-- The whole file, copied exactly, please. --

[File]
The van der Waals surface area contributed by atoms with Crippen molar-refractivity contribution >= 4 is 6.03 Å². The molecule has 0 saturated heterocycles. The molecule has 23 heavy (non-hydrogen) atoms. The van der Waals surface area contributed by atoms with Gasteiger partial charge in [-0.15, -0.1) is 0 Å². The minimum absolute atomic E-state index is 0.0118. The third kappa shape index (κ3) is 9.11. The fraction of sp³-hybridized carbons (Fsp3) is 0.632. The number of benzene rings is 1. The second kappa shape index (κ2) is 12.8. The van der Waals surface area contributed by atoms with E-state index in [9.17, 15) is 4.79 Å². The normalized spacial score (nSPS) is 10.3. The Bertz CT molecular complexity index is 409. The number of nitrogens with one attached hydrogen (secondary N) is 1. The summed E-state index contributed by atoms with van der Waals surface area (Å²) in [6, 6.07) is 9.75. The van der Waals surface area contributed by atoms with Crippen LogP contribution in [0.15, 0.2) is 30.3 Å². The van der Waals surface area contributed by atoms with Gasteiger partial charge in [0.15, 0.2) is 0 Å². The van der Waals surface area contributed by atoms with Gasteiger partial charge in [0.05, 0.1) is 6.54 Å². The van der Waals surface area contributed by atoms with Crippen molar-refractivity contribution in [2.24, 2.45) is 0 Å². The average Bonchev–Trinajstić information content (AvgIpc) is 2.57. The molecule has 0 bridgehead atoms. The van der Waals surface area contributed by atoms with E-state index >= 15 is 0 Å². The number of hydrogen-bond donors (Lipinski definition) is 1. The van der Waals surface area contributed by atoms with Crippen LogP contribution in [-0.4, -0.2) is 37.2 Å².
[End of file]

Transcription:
The van der Waals surface area contributed by atoms with Crippen molar-refractivity contribution >= 4 is 6.03 Å². The molecule has 0 saturated heterocycles. The molecule has 23 heavy (non-hydrogen) atoms. The van der Waals surface area contributed by atoms with Gasteiger partial charge in [-0.15, -0.1) is 0 Å². The minimum absolute atomic E-state index is 0.0118. The third kappa shape index (κ3) is 9.11. The fraction of sp³-hybridized carbons (Fsp3) is 0.632. The number of benzene rings is 1. The second kappa shape index (κ2) is 12.8. The van der Waals surface area contributed by atoms with E-state index in [9.17, 15) is 4.79 Å². The normalized spacial score (nSPS) is 10.3. The Bertz CT molecular complexity index is 409. The number of nitrogens with one attached hydrogen (secondary N) is 1. The summed E-state index contributed by atoms with van der Waals surface area (Å²) in [6, 6.07) is 9.75. The van der Waals surface area contributed by atoms with Crippen LogP contribution in [0.15, 0.2) is 30.3 Å². The van der Waals surface area contributed by atoms with Gasteiger partial charge in [0.15, 0.2) is 0 Å². The van der Waals surface area contributed by atoms with Gasteiger partial charge in [0.05, 0.1) is 6.54 Å². The van der Waals surface area contributed by atoms with Crippen molar-refractivity contribution in [2.24, 2.45) is 0 Å². The average Bonchev–Trinajstić information content (AvgIpc) is 2.57. The molecule has 0 bridgehead atoms. The van der Waals surface area contributed by atoms with E-state index >= 15 is 0 Å². The number of hydrogen-bond donors (Lipinski definition) is 1. The van der Waals surface area contributed by atoms with Crippen LogP contribution in [-0.4, -0.2) is 37.2 Å².